A simple, fast template for planning so-called micro-projects—short, usually low-cost, low-effort projects that will take just a few days, or at most a few weeks, to complete. A fast outline to keep you organized and help you spot and overcome obstacles to success.
What this is
A simple template for managing so-called micro-projects—short, usually low-cost, low-effort projects that will take just a few days, or at most a few weeks, to complete. Examples of possible micro-projects include short work projects, like designing and programming a new report or upgrading software on a few computers in one workgroup, and ordinary life-projects like moving, selecting the right college, or planning a family vacation (the example used for this document).
Why it's useful
When you're confronted with anything that leaves you wondering—even for a moment—what the next step is, you have a project on your hands, and even small projects deserve to be managed. First and foremost, this template demonstrates that it is possible, and even rational, to apply basic project management to just about any project, as long as you don't go overboard.
Beyond that, this template will provide a useful outline for anyone looking to plan and "manage" a short-term, low-effort project that doesn't warrant a full-out project plan. Taking the time to establish what you want from a project—your objectives, flexibility, budget constraints, etc.—can help you achieve your goals in surprising ways, and in spite of any obstacles that may leap into your path.
How to use it
Ideally, your micro-project plan will serve only as a thinking tool, and a reminder to jot some quick notes about what you're trying to accomplish and why. There should be no need to hold a formal meeting or get plan approval for most projects of this type. (An exception may be when you're trying to convince a manager that it's worth a little extra time on a pet project—a well thought-out plan can go a long way toward making the case, and insuring that the new effort won't undermine existing deadlines or objectives.)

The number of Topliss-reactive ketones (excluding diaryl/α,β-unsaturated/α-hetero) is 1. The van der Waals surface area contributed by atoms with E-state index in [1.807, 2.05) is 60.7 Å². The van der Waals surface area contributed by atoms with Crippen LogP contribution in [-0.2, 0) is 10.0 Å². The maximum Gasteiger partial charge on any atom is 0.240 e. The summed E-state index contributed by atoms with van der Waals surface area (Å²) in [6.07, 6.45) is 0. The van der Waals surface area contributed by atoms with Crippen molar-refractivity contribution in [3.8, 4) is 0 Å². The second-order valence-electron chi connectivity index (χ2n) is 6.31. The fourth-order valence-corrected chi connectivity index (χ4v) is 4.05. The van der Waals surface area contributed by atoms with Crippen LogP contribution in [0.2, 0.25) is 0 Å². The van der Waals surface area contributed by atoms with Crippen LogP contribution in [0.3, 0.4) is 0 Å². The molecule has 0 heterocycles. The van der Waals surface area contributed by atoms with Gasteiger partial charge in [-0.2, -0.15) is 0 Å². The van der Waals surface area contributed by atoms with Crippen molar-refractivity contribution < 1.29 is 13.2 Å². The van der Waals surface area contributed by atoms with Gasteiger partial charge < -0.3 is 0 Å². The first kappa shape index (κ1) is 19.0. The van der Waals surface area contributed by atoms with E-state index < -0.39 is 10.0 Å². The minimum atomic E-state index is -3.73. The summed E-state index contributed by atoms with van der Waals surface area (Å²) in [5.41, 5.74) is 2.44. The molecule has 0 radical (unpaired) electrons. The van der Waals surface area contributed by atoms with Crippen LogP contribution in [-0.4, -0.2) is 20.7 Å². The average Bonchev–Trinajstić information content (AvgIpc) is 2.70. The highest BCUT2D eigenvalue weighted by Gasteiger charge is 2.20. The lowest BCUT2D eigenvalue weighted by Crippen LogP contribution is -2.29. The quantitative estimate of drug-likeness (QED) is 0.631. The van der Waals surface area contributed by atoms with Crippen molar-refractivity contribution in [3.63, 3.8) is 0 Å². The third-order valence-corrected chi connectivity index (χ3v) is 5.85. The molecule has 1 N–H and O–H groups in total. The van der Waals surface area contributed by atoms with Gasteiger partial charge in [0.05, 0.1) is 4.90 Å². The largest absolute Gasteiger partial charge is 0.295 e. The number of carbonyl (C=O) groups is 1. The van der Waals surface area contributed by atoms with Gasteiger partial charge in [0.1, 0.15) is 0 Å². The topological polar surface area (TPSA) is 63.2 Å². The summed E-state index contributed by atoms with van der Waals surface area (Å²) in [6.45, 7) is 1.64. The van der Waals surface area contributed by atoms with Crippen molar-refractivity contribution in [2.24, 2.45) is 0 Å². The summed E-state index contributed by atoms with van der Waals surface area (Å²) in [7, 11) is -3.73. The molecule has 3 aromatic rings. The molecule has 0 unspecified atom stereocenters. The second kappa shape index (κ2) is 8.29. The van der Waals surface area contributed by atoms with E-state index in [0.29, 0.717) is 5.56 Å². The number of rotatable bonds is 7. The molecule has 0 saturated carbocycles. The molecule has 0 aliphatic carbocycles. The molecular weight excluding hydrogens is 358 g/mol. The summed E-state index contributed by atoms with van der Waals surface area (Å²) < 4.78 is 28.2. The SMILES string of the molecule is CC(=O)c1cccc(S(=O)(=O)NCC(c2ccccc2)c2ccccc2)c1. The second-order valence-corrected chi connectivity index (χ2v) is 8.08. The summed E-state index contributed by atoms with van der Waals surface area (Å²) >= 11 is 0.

You should be able to answer all these questions for yourself and your micro-project very quickly, by having a few informal conversations and taking the time to think through the template. From the perspective of others involved, it should look like things are falling into place fairly easily, and that you're very organized—not like you're managing things and people within an inch of their lives. The example plan in this document takes just 2-1/2 pages, and very little text.
Remember to seek out the lessons learned from previous projects. If you've done a similar project in the past, review it quickly in your head. Have you incorporated all of the lessons you learned the last time? If your previous project involved others, tap them on the shoulder and ask them for some brief input as well. Yours is not the only memory of how that project went, and your version of events may not be the most reliable. Don't discount any of your team members; they may contribute important insights.
When you've finished, review your plan. Does it still look feasible? Is it worth the effort now that you've thought it all the way through? Make any necessary adjustments, then implement your plan by starting with the first action item on your list and knocking them off one by one.
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